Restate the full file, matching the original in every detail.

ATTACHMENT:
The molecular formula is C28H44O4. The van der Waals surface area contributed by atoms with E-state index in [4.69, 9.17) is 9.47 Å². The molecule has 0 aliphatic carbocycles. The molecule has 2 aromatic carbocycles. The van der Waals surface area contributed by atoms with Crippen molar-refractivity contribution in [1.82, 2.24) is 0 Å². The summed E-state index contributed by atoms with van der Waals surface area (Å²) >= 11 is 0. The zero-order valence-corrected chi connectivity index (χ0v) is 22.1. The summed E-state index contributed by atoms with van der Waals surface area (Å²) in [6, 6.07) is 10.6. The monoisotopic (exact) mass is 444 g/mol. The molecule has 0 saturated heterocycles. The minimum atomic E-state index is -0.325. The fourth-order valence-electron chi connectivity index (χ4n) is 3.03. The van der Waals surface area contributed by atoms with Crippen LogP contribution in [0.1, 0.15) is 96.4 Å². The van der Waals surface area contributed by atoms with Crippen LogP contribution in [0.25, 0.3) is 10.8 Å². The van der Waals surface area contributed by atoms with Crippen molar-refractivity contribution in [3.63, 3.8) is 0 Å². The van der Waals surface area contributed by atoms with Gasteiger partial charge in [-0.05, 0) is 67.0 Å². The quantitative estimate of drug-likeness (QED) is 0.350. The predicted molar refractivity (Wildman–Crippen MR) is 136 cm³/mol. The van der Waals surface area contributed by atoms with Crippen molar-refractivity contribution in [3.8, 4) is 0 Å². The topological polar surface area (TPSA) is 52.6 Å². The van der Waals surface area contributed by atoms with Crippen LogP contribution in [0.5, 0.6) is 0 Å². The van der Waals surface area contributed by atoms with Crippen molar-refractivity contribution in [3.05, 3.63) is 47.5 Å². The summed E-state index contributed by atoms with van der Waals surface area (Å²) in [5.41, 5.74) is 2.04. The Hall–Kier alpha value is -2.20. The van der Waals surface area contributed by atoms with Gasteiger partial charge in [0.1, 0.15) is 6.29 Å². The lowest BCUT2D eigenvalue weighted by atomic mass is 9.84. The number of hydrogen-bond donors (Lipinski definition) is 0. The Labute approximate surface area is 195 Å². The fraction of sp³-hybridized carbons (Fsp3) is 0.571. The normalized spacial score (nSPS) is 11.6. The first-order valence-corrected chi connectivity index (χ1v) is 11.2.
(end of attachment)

The molecular formula is C28H44O4. The van der Waals surface area contributed by atoms with E-state index in [4.69, 9.17) is 9.47 Å². The molecule has 0 aliphatic carbocycles. The molecule has 2 aromatic carbocycles. The van der Waals surface area contributed by atoms with Crippen molar-refractivity contribution in [1.82, 2.24) is 0 Å². The summed E-state index contributed by atoms with van der Waals surface area (Å²) >= 11 is 0. The zero-order valence-corrected chi connectivity index (χ0v) is 22.1. The summed E-state index contributed by atoms with van der Waals surface area (Å²) in [6, 6.07) is 10.6. The monoisotopic (exact) mass is 444 g/mol. The molecule has 0 saturated heterocycles. The minimum atomic E-state index is -0.325. The fourth-order valence-electron chi connectivity index (χ4n) is 3.03. The van der Waals surface area contributed by atoms with Crippen LogP contribution in [0.1, 0.15) is 96.4 Å². The van der Waals surface area contributed by atoms with Crippen LogP contribution in [0.25, 0.3) is 10.8 Å². The van der Waals surface area contributed by atoms with Crippen molar-refractivity contribution in [3.63, 3.8) is 0 Å². The van der Waals surface area contributed by atoms with Gasteiger partial charge in [-0.05, 0) is 67.0 Å². The quantitative estimate of drug-likeness (QED) is 0.350. The predicted molar refractivity (Wildman–Crippen MR) is 136 cm³/mol. The van der Waals surface area contributed by atoms with Crippen molar-refractivity contribution in [3.8, 4) is 0 Å². The topological polar surface area (TPSA) is 52.6 Å². The van der Waals surface area contributed by atoms with Crippen LogP contribution in [0.5, 0.6) is 0 Å². The van der Waals surface area contributed by atoms with Crippen molar-refractivity contribution in [3.05, 3.63) is 47.5 Å². The summed E-state index contributed by atoms with van der Waals surface area (Å²) in [5.41, 5.74) is 2.04. The Hall–Kier alpha value is -2.20. The van der Waals surface area contributed by atoms with Gasteiger partial charge in [0.1, 0.15) is 6.29 Å². The lowest BCUT2D eigenvalue weighted by atomic mass is 9.84. The number of hydrogen-bond donors (Lipinski definition) is 0. The Labute approximate surface area is 195 Å². The fraction of sp³-hybridized carbons (Fsp3) is 0.571. The normalized spacial score (nSPS) is 11.6. The first-order valence-corrected chi connectivity index (χ1v) is 11.2.